on the november mid term election? and if you hook at-- and then later on, reflexively supported the regime in ruwan da when there were more war crimes committed and since vowed to heal that, but, you know, you've seen her political statements recently that showed there's a political side of susan rice and willingness for talking points that we can't afford as secretary of state and john kerry, he was part of the foreign senate relations committee and he was back in the late 60's and talked about war crimes that he reportedly saw against the vietnam war and you have some track records that don't make them the best fit. >> there are numerous republicans, john mccain, lindsey graham, a barraso who sates i would support john kerry as secretary of state who in their words would cruise through a nomination. and how would an affect if those two are in place? >> if you like what's in the last four years, you're going to get more of the same. deep defense cuts. if you had john kerry as secretary of defense. what we need is a strong secretary of defense, in spite of drawdowns and budget cuts is goin
reason why we are seeing confidence fall. alisyn: do you think the days after a presidential election are normally filled with promise, the promise of better days ahead. there is a high from election? but this with the consumer confidence plunging how do you make sense of it so soon after the elections? >> it was a miserable election. wasn't it. the whole time we had a small conversation. the president ran a pretty negative campaign and didn't win a mandate on big stuff. he did talk about his desire to increase taxes which may go to melissa's point. but after an elect like this. there isn't that goodwill. there isn't that kind of national coming together that you might have seen for, say, bill clinton or ronald reagan and their reelection. people are pretty bummed out. alisyn: tell us what the larger issue is. does this mean people won't be spending as much on christmas gifts in how do it translate to what it means to the economy? >> it's always hard to reconcile how people feel and how they act. we know you may feel like you shouldn't spend a lot of money but when push comes to showf
duly elected leadership are built on more stable foundation this can be substantial but brutal ties the u.s. maintains with the hosni mubarak regime in egypt or yemen. nowhere in the region is the struggle against dictatorship more vital than in syria. over the past 20 months it has become abundantly clear that with assad in power there is no possibility, none whatever, for democratic process in syria. for years syria has been one of the most repressive countries in the world according to the state department rights reports, analytical studies by freedom house. political dissidents were routinely in prisons or disappeared and journalists were silenced. human-rights activists operated underground living in constant fear of the dreaded -- mr reuel marc gerecht 23 -- assad was cast by many as a, quote, reformer but his terrible treatment of his own people should have been a strong indication of what he was really all about. callie government treats its people the true testament to its character. callie government treats its own people in vindication of how it will act on the world stag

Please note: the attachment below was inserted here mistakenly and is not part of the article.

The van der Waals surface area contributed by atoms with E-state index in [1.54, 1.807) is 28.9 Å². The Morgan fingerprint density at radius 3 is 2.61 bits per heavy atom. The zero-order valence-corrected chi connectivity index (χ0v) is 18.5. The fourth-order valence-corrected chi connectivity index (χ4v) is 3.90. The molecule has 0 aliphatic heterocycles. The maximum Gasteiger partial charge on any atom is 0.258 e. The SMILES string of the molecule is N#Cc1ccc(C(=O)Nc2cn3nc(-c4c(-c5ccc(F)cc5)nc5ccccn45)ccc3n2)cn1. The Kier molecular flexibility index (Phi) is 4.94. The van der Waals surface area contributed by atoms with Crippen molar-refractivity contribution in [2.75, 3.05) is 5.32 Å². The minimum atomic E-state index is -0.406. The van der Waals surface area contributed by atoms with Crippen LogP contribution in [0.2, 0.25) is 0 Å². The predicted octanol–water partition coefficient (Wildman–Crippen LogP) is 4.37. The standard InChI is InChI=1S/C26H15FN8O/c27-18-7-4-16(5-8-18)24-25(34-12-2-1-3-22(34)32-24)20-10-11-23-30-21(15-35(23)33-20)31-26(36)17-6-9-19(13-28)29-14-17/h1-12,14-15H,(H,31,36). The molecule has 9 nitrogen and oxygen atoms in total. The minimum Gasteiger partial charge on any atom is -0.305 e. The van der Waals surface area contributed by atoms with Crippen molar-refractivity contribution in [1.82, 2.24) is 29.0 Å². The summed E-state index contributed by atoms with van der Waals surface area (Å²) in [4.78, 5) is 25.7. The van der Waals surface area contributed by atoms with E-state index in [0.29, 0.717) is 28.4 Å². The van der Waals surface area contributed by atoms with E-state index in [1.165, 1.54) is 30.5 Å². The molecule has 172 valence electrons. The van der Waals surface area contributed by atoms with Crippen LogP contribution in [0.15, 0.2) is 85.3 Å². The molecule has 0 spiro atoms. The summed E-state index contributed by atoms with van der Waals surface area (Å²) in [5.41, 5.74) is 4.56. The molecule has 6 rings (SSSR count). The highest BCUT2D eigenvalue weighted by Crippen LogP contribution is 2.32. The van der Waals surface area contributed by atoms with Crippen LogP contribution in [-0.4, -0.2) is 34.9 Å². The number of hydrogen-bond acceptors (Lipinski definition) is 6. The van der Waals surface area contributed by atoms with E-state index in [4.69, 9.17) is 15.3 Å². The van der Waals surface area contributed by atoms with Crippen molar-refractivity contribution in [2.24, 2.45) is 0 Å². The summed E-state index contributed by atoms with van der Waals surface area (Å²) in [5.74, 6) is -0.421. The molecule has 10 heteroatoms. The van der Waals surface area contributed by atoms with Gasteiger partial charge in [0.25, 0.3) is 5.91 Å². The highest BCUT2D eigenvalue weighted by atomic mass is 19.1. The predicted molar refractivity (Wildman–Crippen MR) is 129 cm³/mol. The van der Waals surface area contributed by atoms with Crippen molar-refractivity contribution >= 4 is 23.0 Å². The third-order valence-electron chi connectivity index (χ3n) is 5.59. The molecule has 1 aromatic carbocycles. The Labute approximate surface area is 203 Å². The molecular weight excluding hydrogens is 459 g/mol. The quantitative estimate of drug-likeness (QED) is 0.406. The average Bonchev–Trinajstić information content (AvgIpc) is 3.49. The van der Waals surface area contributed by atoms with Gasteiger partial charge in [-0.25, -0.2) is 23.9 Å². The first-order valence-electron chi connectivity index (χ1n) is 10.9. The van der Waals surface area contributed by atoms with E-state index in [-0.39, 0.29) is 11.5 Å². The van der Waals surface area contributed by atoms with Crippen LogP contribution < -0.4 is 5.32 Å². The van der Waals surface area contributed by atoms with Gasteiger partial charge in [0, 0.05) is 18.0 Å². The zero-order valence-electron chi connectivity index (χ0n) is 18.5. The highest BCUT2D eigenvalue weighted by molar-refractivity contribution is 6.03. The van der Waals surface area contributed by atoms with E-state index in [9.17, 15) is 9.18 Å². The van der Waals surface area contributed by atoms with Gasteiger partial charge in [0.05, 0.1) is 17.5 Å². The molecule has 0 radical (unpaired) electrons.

morning. the presidential election may be fading into the rearview mirror, but it feels a lot like campaign season. >> i'm already missing the time that i spent on the campaign visiting towns like this and talking to folks like you. >> we love you. >> i love you back. >> the president speaking at a cam tpaign style event in philadelphia, pushing to avert the fiscal cliff. house republicans hours before the president's trip push back against mr. obama's plans in their own campaign style video. >> this notion of $250,000 being top 2% or the wealthy people in america ignores the way most small businesses work in america. >> this political fight is over policy, but if you weren't paying attention, you'd swear the presidential election was still going on. while the fiscal cliff battle plays out, campaign politics marches on. >> i want to help create a better united states. >> we're less than a month removed from the 2012 election, but former south dakota governor mike rounds is already looking ahead to 2014, announcing a bid for the sfath. >> i'll be out visiting in a lot of communities